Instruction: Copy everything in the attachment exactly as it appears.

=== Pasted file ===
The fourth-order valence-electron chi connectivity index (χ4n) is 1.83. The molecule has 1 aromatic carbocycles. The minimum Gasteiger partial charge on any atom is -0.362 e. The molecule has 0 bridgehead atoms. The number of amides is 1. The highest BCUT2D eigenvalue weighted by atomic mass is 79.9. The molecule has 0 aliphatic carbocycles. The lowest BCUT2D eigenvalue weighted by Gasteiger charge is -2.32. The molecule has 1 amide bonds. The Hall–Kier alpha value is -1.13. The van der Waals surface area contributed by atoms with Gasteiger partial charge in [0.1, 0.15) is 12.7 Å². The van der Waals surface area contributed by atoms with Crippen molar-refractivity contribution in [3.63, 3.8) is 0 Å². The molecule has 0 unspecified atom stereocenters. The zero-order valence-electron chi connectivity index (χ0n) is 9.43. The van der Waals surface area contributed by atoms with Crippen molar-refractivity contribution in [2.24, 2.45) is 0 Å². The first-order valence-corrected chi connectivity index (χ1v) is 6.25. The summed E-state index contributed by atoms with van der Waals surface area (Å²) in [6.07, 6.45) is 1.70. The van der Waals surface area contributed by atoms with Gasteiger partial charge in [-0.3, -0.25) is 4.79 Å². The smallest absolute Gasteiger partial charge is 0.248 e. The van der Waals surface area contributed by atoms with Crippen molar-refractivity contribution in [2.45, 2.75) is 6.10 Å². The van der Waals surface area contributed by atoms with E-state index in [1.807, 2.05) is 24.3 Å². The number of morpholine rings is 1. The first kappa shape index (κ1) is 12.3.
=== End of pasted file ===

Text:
The fourth-order valence-electron chi connectivity index (χ4n) is 1.83. The molecule has 1 aromatic carbocycles. The minimum Gasteiger partial charge on any atom is -0.362 e. The molecule has 0 bridgehead atoms. The number of amides is 1. The highest BCUT2D eigenvalue weighted by atomic mass is 79.9. The molecule has 0 aliphatic carbocycles. The lowest BCUT2D eigenvalue weighted by Gasteiger charge is -2.32. The molecule has 1 amide bonds. The Hall–Kier alpha value is -1.13. The van der Waals surface area contributed by atoms with Gasteiger partial charge in [0.1, 0.15) is 12.7 Å². The van der Waals surface area contributed by atoms with Crippen molar-refractivity contribution in [3.63, 3.8) is 0 Å². The molecule has 0 unspecified atom stereocenters. The zero-order valence-electron chi connectivity index (χ0n) is 9.43. The van der Waals surface area contributed by atoms with Crippen molar-refractivity contribution in [2.24, 2.45) is 0 Å². The first-order valence-corrected chi connectivity index (χ1v) is 6.25. The summed E-state index contributed by atoms with van der Waals surface area (Å²) in [6.07, 6.45) is 1.70. The van der Waals surface area contributed by atoms with Gasteiger partial charge in [-0.3, -0.25) is 4.79 Å². The smallest absolute Gasteiger partial charge is 0.248 e. The van der Waals surface area contributed by atoms with Crippen molar-refractivity contribution in [2.45, 2.75) is 6.10 Å². The van der Waals surface area contributed by atoms with E-state index in [1.807, 2.05) is 24.3 Å². The number of morpholine rings is 1. The first kappa shape index (κ1) is 12.3.